Invitation to Discipleship and Growth
What does the Lord expect of us? What challenge does the faith make to our individual and corporate status quos? What am I willing to take a stand for? What commitment am I willing to make to grow in my Christian discipleship? These are the kinds of questions I want to be confronted with every time I worship. I want to be expected to ‘stand up for Jesus.’ I want the claim of Christ on my life to be stirred up each and every week. I do not want to leave worship the same as I entered in. I do not want to be comfortable, complacent, coddled or complimented. I want to be challenged and encouraged. That makes worship cook!
Consecration Through the Sacraments
I cannot celebrate the Lord’s Supper too often. I cannot experience too many baptisms, and I love any and all invitation to remember my baptism. These are two of the essential practices that define me as a member of the body of Christ. They inspire me. They humble me. They make me proud. They make me want to be a better person. And the remind me that I am not alone — ever.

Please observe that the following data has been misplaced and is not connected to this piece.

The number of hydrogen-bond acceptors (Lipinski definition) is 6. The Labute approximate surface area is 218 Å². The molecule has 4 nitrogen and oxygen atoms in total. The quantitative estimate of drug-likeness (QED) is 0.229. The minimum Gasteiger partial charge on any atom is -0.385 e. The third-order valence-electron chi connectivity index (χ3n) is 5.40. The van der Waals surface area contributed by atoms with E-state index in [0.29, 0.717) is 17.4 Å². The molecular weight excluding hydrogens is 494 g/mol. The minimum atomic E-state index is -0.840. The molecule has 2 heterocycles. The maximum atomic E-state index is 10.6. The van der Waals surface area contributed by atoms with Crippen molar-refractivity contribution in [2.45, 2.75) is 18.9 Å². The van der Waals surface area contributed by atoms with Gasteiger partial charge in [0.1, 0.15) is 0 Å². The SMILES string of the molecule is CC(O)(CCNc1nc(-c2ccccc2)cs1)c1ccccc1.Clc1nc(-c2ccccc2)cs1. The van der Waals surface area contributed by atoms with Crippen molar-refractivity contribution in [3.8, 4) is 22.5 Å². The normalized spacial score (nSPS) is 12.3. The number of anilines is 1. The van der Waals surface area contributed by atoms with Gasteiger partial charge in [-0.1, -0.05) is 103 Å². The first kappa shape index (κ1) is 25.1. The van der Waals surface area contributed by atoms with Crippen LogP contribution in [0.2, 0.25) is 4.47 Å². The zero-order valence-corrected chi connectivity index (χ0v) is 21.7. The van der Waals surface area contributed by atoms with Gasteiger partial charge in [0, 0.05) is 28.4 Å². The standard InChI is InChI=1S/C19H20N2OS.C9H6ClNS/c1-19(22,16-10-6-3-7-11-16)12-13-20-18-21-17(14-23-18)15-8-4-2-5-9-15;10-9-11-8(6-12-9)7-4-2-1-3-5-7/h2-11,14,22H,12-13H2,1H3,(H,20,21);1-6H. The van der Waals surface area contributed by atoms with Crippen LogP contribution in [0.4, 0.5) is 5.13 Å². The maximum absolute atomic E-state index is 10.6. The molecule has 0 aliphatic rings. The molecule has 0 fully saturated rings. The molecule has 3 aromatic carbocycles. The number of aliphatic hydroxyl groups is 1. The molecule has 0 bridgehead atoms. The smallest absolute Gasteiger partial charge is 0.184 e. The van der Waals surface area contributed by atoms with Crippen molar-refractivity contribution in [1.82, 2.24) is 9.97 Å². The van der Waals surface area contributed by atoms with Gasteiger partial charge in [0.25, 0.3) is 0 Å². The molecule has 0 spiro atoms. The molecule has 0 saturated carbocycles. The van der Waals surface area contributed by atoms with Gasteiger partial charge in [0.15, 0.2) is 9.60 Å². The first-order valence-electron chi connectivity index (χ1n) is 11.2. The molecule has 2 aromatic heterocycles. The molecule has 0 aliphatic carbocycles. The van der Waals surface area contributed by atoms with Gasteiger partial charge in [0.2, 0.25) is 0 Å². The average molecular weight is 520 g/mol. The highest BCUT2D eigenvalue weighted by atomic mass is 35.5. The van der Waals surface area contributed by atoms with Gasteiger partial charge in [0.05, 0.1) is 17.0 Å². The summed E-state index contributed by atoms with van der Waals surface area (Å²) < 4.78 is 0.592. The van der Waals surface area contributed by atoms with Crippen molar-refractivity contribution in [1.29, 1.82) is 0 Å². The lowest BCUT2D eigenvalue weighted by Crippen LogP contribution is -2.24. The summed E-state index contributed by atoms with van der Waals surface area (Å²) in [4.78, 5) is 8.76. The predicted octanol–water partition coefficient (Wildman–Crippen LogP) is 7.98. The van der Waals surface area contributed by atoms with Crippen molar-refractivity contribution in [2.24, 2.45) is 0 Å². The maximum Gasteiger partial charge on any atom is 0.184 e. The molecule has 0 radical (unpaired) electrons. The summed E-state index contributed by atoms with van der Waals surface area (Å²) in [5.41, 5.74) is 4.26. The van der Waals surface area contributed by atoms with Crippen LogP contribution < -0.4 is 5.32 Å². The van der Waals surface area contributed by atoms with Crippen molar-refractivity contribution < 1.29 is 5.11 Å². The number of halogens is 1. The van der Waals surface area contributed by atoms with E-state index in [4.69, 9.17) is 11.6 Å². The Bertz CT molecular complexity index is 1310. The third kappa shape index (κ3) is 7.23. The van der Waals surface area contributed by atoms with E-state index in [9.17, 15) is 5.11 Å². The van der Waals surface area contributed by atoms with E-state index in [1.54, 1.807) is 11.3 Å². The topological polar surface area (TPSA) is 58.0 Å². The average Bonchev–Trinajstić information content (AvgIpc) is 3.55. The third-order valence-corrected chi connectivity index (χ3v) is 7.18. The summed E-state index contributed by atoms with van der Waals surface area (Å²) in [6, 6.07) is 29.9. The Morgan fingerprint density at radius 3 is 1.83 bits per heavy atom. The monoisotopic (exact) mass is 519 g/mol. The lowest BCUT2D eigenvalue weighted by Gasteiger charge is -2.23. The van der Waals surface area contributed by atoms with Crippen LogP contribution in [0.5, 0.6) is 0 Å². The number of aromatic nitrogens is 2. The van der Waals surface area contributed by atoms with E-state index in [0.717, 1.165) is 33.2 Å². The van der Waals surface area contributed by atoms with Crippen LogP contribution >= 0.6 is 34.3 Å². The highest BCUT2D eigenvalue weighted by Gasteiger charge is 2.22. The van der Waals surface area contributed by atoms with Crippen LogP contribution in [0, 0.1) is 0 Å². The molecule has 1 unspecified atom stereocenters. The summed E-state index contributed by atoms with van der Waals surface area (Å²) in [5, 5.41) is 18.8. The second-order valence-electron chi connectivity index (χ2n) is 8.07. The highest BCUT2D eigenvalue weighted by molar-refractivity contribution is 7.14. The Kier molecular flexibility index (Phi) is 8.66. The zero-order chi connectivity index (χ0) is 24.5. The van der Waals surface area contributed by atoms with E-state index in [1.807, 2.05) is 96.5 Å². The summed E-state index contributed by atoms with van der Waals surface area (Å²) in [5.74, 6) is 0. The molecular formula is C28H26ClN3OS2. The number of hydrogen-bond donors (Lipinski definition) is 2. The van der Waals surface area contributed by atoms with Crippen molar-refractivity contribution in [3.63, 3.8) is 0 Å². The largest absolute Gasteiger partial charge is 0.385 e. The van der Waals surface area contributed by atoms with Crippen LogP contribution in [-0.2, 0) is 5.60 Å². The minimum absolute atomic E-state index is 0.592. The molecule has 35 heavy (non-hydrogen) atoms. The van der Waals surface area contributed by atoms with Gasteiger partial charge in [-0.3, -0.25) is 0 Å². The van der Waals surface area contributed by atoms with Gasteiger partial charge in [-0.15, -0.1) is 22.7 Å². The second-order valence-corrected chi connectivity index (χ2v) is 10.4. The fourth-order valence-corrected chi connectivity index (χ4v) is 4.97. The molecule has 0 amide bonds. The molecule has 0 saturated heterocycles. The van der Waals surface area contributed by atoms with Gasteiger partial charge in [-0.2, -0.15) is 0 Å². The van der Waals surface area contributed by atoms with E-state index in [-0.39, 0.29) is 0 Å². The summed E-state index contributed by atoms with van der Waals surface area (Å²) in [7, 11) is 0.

I don’t want anything fancy. In fact, I basically just want… the basics. What’s sad is that I have such a hard time finding these things. I find good music and professional preaching, entertaining performances and interesting topics — in the best situations. Unfortunately, I also find an abundance of uninspired sermons, lackluster singing, embarrassed appeals for money and volunteers, and a lot of going through the motions. Like I said, I’m a snob.
What is it that makes worship come alive for you?